[edit] The Gulf War

In September 1990 the 2e REI, 6e REG and 1e REC were sent to the Persian Gulf as a part of Opération Daguet. They were a part of the French 6th Light Armoured Division whose mission was to protect the coalition's left flank.

After a four week air campaign the coalition forces began the ground campaign. It quickly penetrated deep into Iraq, the Legion taking the Al Salman airport with little resistance. The war ended after a hundred hours ground fighting and very light casualties for the Legion.

[edit] Spanish Emulation

The Spanish Foreign Legion was created in 1920, in emulation of the French one, and had a significant role in Spain's colonial wars in Morocco and in the Spanish Civil War (on the Nationalist side). Unlike its French model, the number of non-Spanish recruits never exceeded 25%, and most of these were in fact Latin Americans of Spanish descent.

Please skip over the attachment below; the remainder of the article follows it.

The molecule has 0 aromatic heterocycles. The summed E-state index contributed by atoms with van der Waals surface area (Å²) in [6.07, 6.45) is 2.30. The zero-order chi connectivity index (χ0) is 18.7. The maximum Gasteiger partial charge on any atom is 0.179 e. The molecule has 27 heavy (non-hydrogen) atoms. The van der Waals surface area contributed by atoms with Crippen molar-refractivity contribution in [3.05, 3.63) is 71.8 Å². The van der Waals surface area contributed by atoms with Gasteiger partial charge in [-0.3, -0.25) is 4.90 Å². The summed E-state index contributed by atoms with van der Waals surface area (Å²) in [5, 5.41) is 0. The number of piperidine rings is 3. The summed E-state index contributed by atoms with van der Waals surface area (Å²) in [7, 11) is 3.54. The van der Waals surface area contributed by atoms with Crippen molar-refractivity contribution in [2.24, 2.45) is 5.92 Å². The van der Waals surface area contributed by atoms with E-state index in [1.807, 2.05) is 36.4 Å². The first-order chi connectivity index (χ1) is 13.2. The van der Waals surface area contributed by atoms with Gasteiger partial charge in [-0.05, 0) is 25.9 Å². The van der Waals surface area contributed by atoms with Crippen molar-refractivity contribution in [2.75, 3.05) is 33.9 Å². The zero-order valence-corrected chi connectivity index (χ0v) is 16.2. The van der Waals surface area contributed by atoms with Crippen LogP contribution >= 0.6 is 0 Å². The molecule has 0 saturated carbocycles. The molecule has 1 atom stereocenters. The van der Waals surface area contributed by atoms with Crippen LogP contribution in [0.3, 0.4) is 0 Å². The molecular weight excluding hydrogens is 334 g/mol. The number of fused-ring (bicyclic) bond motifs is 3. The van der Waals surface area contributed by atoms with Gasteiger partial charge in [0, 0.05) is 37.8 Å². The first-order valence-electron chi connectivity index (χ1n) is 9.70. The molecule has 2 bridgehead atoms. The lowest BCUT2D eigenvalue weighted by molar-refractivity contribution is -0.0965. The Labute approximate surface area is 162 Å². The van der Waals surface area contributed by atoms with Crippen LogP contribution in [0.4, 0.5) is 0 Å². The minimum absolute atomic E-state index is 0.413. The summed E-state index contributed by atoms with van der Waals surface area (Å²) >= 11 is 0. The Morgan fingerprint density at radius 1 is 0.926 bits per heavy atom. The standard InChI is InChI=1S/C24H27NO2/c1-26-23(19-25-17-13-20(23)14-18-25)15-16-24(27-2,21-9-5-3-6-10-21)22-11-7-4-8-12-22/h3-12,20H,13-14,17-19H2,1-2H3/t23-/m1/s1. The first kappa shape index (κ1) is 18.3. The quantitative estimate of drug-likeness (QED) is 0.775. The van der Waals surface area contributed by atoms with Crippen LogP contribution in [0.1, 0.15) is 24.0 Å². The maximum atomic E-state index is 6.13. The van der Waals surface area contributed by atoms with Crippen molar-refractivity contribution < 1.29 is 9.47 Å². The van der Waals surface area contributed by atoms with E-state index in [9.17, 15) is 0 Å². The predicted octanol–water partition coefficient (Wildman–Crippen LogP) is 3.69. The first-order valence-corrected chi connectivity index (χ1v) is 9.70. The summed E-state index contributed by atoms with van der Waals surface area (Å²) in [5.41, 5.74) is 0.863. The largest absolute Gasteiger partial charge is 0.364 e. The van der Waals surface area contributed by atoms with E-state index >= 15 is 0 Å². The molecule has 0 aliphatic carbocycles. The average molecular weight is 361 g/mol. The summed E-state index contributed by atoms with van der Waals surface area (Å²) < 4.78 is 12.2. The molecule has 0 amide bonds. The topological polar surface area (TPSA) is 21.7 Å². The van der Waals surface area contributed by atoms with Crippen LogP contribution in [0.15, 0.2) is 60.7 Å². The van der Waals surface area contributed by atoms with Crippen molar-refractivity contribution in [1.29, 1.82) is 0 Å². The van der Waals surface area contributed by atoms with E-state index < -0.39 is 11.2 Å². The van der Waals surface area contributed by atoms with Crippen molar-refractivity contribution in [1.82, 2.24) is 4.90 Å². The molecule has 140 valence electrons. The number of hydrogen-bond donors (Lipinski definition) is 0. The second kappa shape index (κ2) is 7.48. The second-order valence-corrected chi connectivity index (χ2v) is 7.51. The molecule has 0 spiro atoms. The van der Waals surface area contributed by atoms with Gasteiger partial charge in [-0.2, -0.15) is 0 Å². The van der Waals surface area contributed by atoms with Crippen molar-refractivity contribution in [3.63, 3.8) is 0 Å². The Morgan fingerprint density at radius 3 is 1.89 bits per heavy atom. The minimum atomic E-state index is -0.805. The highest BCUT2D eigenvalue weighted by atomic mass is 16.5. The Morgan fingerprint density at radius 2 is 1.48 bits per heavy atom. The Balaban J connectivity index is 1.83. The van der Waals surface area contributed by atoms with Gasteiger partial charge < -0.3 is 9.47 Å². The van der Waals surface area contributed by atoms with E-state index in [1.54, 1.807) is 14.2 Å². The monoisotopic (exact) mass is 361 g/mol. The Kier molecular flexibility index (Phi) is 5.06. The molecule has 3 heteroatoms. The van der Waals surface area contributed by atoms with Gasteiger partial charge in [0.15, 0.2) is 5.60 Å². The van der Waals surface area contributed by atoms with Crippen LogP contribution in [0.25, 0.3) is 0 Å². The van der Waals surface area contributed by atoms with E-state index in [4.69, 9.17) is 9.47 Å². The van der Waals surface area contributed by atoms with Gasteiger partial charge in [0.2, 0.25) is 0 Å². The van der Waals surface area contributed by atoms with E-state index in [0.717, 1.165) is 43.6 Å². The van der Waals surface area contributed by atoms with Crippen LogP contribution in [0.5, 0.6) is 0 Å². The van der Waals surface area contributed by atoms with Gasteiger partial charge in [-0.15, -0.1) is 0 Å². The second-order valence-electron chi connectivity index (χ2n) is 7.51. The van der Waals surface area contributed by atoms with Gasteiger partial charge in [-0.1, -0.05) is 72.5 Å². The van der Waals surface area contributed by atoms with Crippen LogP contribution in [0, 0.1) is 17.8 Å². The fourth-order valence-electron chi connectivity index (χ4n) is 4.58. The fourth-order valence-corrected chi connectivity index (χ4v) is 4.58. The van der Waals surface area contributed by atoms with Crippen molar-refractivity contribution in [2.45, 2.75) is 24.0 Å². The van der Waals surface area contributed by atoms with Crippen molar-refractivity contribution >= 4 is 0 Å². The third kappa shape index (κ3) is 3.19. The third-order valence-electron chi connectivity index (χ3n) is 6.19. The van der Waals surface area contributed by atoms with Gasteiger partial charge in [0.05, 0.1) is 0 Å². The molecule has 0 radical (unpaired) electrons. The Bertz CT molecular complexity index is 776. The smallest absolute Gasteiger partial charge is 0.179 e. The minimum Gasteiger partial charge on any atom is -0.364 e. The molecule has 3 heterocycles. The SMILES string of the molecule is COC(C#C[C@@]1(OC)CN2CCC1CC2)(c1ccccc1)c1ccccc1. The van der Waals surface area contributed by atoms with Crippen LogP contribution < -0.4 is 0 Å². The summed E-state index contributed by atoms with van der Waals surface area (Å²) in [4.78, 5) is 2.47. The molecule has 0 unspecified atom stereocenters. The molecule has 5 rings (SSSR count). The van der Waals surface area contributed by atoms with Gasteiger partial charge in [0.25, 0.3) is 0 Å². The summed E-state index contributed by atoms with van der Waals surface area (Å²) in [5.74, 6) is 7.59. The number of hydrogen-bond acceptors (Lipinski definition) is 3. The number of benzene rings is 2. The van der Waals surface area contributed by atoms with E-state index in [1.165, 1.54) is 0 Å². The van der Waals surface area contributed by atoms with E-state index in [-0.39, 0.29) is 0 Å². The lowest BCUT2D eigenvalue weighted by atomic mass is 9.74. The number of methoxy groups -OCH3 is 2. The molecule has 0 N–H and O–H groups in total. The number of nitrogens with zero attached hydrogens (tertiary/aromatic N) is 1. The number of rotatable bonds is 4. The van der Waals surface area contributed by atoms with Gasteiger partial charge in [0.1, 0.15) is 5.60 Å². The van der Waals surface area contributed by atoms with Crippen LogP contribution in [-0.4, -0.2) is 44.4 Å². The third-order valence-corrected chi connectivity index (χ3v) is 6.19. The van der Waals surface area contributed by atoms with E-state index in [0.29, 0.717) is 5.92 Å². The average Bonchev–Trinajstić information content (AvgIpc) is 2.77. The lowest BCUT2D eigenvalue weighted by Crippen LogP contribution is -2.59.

[edit] Disbanded Unit

The 1st Regiment Etranger Parachutiste was established in 1955 and disbanded in April 1961 as the entire regiment rose against the French government of Charles de Gaulle, in protest against moves to negotiate an end to the Algerian War. Following Algerian Independence in 1962 the Legion was reduced in numbers but avoided the wholesale disbandments of most other units comprising the "Army of Africa" (Spahis, Zouaves, Tirailleurs, Meharistes, Harkis, Goums and Chasseurs d'Afrique). The intention seems to have been to retain a professional force which could be used for military interventions outside France and not involve the politically unpopular use of French conscripts. The abolition of conscription in France, in 2001 and the creation of an entirely professional army might be expected to put the Legion's longterm future at risk but as of 2006, there is no sign of this.